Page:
“To give up beauty and the sensual happiness that comes with it and devote one’s self exclusively to unhappiness requires a nobility I lack. However, after all, nothing is true that compels us to make it exclusive. Isolated beauty ends in grimaces, solitary justice in oppression. Anyone who seeks to serve the one to the exclusion of the other serves no one, not even himself, and in the end is doubly the servant of injustice. A day comes when, because we have been inflexible, nothing amazes us anymore, everything is known, and our life is spent in starting again. It is a time of exile, dry lives, dead souls. To come back to life, we need grace, a homeland, or to forget ourselves. On certain mornings, as we turn a corner, an exquisite dew falls on our heart and then vanishes. But the freshness lingers, and this, always, is what the heart needs. I had to come back once again.”—Albert Camus, “Return to Tipasa”
For a writer to fight injustice to the exclusion of creating beauty and living passionately contradicts the deepest desires of the human heart. Albert Camus taught us this. The love of life must inform the rebel’s resistance to injustice. “It seems to me that the writer must be fully aware of the dramas of his time,”he writes, “and that he must take sides every time he can and knows how to do so. “But his refusal, his no, does not imply a renunciation but an affirmation, a yes, to the joy and grandeur of life that is everyone’s birthright.
This is the difficult way of true art—the rebel writer’s way—the tension that the writer must live with as he shuttles back and forth between one’s heart’s desires and his commitment to resist evil. What is the point of fighting for a better world if one does not live as if that world were here now, and one’s living and writing were the revelation of that reality. Camus somewhere said something to the effect that it is not your writings that I like, it is your writing. He knew that we are always on the way, and our wayfaring should prefigure the enigma of our arrivals.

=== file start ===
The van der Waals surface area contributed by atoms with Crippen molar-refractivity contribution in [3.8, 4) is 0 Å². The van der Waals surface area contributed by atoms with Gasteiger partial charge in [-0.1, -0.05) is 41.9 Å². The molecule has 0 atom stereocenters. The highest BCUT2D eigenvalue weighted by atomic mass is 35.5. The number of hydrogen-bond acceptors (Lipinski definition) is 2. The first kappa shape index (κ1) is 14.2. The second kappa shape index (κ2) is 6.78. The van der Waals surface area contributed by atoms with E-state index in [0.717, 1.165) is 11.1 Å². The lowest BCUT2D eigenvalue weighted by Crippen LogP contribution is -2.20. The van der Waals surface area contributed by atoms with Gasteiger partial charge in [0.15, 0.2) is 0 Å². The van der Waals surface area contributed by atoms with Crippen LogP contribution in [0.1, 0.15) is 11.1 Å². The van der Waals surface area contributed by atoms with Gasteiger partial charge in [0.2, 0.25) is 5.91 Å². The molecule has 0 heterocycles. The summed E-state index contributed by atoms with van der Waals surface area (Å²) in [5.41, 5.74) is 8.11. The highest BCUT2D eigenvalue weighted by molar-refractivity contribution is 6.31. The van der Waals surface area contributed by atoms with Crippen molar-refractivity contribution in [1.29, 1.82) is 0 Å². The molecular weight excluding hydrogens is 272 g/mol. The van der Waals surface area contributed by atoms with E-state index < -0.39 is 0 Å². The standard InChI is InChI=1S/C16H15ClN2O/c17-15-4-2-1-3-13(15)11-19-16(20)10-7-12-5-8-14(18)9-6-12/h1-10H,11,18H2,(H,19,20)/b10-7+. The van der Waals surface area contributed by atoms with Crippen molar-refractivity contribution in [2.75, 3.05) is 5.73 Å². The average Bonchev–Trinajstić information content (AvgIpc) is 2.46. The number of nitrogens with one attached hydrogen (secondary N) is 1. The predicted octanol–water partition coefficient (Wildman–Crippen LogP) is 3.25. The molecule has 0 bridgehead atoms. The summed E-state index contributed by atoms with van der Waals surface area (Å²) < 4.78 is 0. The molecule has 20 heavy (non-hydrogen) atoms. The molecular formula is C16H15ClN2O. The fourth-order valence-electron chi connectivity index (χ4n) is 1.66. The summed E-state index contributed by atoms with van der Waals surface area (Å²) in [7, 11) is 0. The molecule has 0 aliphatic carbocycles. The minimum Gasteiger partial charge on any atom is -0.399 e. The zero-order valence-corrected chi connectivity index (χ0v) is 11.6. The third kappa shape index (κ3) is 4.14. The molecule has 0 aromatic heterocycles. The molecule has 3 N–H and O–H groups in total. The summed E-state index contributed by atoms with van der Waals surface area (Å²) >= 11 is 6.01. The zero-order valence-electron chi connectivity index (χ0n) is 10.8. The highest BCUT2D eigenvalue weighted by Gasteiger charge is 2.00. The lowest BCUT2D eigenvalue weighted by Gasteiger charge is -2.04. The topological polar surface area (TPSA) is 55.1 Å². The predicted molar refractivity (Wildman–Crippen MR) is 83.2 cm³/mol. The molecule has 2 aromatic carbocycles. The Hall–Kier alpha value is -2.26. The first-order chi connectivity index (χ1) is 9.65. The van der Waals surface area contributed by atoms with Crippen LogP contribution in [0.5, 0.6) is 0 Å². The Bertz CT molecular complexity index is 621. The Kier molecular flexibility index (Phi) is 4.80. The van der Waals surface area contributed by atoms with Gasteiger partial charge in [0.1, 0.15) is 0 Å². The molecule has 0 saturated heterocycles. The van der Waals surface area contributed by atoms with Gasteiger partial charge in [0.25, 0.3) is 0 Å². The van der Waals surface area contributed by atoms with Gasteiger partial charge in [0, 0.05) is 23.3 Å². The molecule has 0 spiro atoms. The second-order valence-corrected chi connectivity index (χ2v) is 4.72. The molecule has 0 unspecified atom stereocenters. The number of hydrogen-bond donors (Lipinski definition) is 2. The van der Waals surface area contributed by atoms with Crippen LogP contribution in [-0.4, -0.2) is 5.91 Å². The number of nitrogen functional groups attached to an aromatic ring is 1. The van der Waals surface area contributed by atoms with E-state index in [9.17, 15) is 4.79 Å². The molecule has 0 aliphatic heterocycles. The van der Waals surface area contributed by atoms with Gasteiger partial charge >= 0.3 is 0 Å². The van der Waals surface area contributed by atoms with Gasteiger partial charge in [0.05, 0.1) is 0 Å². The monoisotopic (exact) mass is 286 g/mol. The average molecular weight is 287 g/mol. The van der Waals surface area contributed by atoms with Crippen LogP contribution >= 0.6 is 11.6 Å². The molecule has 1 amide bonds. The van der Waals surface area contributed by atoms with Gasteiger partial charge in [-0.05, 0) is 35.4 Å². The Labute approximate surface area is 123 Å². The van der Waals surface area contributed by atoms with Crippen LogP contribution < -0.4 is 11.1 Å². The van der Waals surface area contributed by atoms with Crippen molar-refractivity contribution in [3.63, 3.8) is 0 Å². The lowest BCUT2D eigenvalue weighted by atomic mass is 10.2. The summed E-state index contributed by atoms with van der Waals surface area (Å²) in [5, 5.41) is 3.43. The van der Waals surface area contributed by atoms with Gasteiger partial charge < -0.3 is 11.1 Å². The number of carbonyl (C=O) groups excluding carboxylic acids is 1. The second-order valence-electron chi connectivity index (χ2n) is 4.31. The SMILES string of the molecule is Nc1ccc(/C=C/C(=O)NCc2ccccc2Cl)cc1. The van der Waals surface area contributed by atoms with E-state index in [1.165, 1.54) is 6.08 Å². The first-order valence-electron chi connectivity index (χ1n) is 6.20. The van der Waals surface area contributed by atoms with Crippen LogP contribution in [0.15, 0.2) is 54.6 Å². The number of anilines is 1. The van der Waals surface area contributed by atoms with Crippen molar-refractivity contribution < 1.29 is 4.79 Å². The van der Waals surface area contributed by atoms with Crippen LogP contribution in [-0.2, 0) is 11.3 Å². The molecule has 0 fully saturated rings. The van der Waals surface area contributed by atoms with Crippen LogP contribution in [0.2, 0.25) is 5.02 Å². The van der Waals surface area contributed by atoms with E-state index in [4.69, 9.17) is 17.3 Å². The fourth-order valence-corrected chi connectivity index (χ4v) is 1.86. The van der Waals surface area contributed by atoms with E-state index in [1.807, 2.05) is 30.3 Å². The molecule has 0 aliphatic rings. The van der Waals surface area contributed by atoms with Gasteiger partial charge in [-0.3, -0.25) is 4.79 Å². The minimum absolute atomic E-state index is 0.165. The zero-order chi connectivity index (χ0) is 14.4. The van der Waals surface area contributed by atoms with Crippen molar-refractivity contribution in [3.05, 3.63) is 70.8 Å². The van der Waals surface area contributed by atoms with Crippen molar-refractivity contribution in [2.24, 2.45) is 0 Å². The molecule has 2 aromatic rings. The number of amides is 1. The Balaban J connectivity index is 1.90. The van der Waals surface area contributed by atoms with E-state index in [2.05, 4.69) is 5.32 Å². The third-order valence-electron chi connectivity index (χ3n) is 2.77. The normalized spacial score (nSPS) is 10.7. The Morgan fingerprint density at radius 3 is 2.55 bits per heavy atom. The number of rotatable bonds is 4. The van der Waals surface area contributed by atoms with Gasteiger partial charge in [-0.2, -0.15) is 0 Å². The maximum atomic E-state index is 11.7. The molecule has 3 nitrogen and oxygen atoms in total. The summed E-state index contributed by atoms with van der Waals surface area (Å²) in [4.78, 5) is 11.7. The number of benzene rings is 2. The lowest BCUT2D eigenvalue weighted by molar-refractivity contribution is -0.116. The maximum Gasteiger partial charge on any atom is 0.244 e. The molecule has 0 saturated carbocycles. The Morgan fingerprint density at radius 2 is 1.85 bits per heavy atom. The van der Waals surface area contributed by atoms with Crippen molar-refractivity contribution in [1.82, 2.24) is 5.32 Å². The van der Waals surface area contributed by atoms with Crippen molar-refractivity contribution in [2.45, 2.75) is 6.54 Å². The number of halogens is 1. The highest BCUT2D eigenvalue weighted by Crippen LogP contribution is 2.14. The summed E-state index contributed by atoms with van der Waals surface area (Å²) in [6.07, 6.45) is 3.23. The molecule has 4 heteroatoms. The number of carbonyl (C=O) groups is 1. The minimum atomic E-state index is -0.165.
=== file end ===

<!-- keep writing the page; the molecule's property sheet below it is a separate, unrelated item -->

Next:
It is spring as I write and I am thinking of Camus when that exquisite dew fell on his heart that early morning. No doubt Albert felt a bit of heaven. I’m feeling it now. Spring, the time of the resurrection of the living dead. All around new life bursts and blooms in wild array. A mountain stream races down the hillside, shouting its joy that the earth’s new warmth has freed it at last from its frozen sleep. In the trees all around the birds have returned and sing exultantly of their homecoming. Almost before our eyes the flowers push their way up to the light. They have had enough of the underground, hungrily seeking the sun. It is a beautiful dawn, and I can smell it. I feel as though I have awoken from a long and deep sleep. The morning star welcomed me. The sun rose majestically. And across my window three early flies jitterbug in the first light. The whole earth is conspiring to explode with life and it is asking for our assent.
But dare the living-dead awaken? Shall we say yes to this paradise?
“This day you will be with me in paradise.” That’s what a man, convicted of crimes against the state and dying fast, once said. Like most memorable statements, it is open to various interpretations. But suppose, instead of offering one, we assume the existence of paradise, and ask a question that lurks unspoken and forbidden in every heart.
For there are some questions so obvious that we refuse to ask them for fear of having to answer. To be asked such questions seems an impertinence, an insult to our intelligence, and an assault on our integrity. Don’t be ridiculous, we think, though we don’t laugh. Isn’t it obvious, we vaguely mutter, secretly knowing it is nothing of the sort. We are caught off-guard, something we don’t do to ourselves. Even our dreams escape us. We prefer to live in the clouds.
But let’s be daring for once. Let’s put aside all our usual lies and evasions and not be afraid of the truth. Let’s ask ourselves a few very simple and annoying questions, the kind children ask their tongue-tied parents, and let’s not squirm away from answering.
What images of death do we live with?